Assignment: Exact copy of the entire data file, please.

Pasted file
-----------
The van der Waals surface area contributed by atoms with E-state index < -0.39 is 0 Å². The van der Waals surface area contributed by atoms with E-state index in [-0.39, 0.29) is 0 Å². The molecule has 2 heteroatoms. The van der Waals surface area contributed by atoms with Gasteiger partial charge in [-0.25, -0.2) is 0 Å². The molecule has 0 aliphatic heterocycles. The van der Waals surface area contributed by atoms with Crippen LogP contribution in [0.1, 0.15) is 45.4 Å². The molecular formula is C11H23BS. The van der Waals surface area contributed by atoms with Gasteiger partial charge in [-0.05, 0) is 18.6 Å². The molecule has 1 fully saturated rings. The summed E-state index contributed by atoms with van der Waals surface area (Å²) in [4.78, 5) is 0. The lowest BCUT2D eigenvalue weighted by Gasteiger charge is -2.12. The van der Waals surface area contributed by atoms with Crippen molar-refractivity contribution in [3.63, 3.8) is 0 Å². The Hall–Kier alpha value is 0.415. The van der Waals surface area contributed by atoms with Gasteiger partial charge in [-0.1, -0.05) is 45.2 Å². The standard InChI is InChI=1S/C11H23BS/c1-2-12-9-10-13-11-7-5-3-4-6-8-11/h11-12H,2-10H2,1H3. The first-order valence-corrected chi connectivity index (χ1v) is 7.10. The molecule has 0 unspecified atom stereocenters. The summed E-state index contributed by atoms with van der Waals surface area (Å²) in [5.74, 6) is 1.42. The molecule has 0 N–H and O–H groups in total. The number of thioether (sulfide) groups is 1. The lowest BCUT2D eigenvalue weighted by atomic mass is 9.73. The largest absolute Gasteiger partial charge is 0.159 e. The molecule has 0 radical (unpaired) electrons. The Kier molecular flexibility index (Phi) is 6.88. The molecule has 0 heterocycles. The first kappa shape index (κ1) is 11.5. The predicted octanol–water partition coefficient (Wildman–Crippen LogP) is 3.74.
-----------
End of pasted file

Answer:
The van der Waals surface area contributed by atoms with E-state index < -0.39 is 0 Å². The van der Waals surface area contributed by atoms with E-state index in [-0.39, 0.29) is 0 Å². The molecule has 2 heteroatoms. The van der Waals surface area contributed by atoms with Gasteiger partial charge in [-0.25, -0.2) is 0 Å². The molecule has 0 aliphatic heterocycles. The van der Waals surface area contributed by atoms with Crippen LogP contribution in [0.1, 0.15) is 45.4 Å². The molecular formula is C11H23BS. The van der Waals surface area contributed by atoms with Gasteiger partial charge in [-0.05, 0) is 18.6 Å². The molecule has 1 fully saturated rings. The summed E-state index contributed by atoms with van der Waals surface area (Å²) in [4.78, 5) is 0. The lowest BCUT2D eigenvalue weighted by Gasteiger charge is -2.12. The van der Waals surface area contributed by atoms with Crippen molar-refractivity contribution in [3.63, 3.8) is 0 Å². The Hall–Kier alpha value is 0.415. The van der Waals surface area contributed by atoms with Gasteiger partial charge in [-0.1, -0.05) is 45.2 Å². The standard InChI is InChI=1S/C11H23BS/c1-2-12-9-10-13-11-7-5-3-4-6-8-11/h11-12H,2-10H2,1H3. The first-order valence-corrected chi connectivity index (χ1v) is 7.10. The molecule has 0 unspecified atom stereocenters. The summed E-state index contributed by atoms with van der Waals surface area (Å²) in [5.74, 6) is 1.42. The molecule has 0 N–H and O–H groups in total. The number of thioether (sulfide) groups is 1. The lowest BCUT2D eigenvalue weighted by atomic mass is 9.73. The largest absolute Gasteiger partial charge is 0.159 e. The molecule has 0 radical (unpaired) electrons. The Kier molecular flexibility index (Phi) is 6.88. The molecule has 0 heterocycles. The first kappa shape index (κ1) is 11.5. The predicted octanol–water partition coefficient (Wildman–Crippen LogP) is 3.74.